Women of Speculative Fiction: Nichelle Nichols and Uhura

The actress who portrayed Uhura in Star Trek was just as groundbreaking as her character. She has led a remarkable life that serves as a vivd illustration of the evolving perception of race and women during the 20th century. The landscape of gender and race relations in science fiction owes a tremendous debt to her and the communications officer she portrayed.

To understand her impact, it’s necessary to acknowledge how drastically different the portrayal of women and African Americans was even less than a hundred years ago. In the 1960s, the best that a black woman could hope for on television was a servant role. Racism was so deeply entrenched that there was simply no possibility of African American actors playing parts equivalent to white actors. This is important, because from our perspective Uhura’s role might appear rather limited. She sits at a console, repeating what she hears on the transmitter, and rarely has any opportunity to do more than that – basically, a glorified receptionist. (She also wears a ridiculous mini-skirt uniform instead of the far more practical pants the men have).

The thing is, progress is relative. Nowadays Uhura’s role might not seem very satisfying, but for its time it was huge. Not to mention that it paved the way for everything afterward, so if it weren’t for her character, we probably wouldn’t be enjoying the diversity that we do have now, even as we continue to seek still better representation. She was a pioneer in more ways than one.

Nichelle Nichols started her career as a dancer and singer in Chicago, but she was catapulted to fame when cast as Nyota Uhura in Roddenberry’s science fiction series Star Trek. Roddenberry had a vision of the future that was highly idealistic, perhaps altogether implausible in an era of segregation and rampant sexism: people of all types and nationalities, every race – and alien species on top of that – working together to peacefully explore the galaxy. His original pilot episode included a woman played by Majel Barrett serving as the captain’s first officer (and she even got to wear pants) but apparently that was too radical for the network. For the new pilot he reworked the structure of the Enterprise’s crew, with most the women relegated to low-ranked Yeomen and acceptable roles like Nurse Chapel for Majel (also, Roddenberry married her, and she too had a long history in the Star Trek universe that’s worth exploring.)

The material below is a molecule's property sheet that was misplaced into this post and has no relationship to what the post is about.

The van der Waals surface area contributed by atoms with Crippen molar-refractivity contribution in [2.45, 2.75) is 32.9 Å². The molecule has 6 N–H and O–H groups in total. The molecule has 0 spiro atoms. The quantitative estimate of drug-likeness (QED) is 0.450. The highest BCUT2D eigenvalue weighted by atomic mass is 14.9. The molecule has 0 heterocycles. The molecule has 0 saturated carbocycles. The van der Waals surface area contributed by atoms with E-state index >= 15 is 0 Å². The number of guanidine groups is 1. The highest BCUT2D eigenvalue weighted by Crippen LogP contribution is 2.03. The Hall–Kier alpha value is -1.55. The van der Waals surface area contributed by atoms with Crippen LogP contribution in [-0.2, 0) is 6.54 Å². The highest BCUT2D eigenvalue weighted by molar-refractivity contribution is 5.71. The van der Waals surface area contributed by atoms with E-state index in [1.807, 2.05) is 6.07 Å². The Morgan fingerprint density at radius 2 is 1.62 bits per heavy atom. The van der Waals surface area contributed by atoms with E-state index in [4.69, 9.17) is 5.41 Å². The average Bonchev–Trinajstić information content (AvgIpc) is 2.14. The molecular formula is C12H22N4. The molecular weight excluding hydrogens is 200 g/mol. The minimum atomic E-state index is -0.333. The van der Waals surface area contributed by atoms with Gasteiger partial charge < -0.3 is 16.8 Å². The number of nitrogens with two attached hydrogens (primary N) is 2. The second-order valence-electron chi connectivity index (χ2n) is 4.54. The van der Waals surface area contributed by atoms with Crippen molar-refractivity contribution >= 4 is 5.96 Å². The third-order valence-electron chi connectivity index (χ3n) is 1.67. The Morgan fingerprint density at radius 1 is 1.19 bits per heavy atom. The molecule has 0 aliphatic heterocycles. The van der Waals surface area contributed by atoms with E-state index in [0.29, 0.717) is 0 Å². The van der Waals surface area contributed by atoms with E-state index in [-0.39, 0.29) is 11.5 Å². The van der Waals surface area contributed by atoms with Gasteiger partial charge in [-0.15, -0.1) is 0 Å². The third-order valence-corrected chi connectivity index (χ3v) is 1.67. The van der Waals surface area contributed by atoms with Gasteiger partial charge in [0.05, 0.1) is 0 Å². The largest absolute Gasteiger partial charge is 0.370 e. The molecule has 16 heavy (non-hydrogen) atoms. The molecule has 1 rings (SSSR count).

But somehow the show was able to sneak in a very subversive character – not just an African American, and not just a woman, but both – serving as nothing less than a bridge officer. Lieutenant Uhura was a revelation, and audiences noticed. One of those audience members was Martin Luther King, Jr., who was thrilled to find such a role model for his children and all aspiring young women and blacks. When he met Nichols during the first season to personally thank her, she confided that she was planning on leaving the show to return to singing, her true passion. He immediately told her that she had to stay; the inspiration she provided was just too important. So she stayed through the three-season run of the show, and reprised the role as a voice actor in the animated series and in all the original series films.

She added some thoughtful personal touches to the character. Here we find that Uhura, like the actress who portrayed her, is a talented (and playful) singer and dancer. And in an episode wherein Uhura’s memories are erased, Nichols felt that she should speak Swahili, as that is her native language. It’s also important to note that Uhura and Kirk shared the first interracial kiss on television, though within the story it was forced by telekinetic aliens rather than voluntary. There was still too much of a taboo surrounding interracial couples. This unfortunately means that we cannot attribute Uhura’s lack of romantic plots to a progressive notion of expanding women’s roles beyond that of love interest – no, it was racism, plain and simple.

But the very existence of Uhura was a sign that things could change. And they did. Mae Jemison, the first African American woman in space, directly cited Star Trek as her inspiration for becoming an astronaut. (And she got to play a role in an episode of Star Trek: The Next Generation!) Nichols’s influence wasn’t just incidental. She participated in a special NASA project specifically designed to recruit women and minorities into the space program. Thanks to that program we had Sally Ride, the first American woman astronaut, and Guion Bluford, the first African American, as well as Judith Resnik and Ronald McNair and many others. All with the help of a weird little sci-fi show in the 60s. Thank you, Uhura, for opening those hailing frequencies, and opening so many doors.


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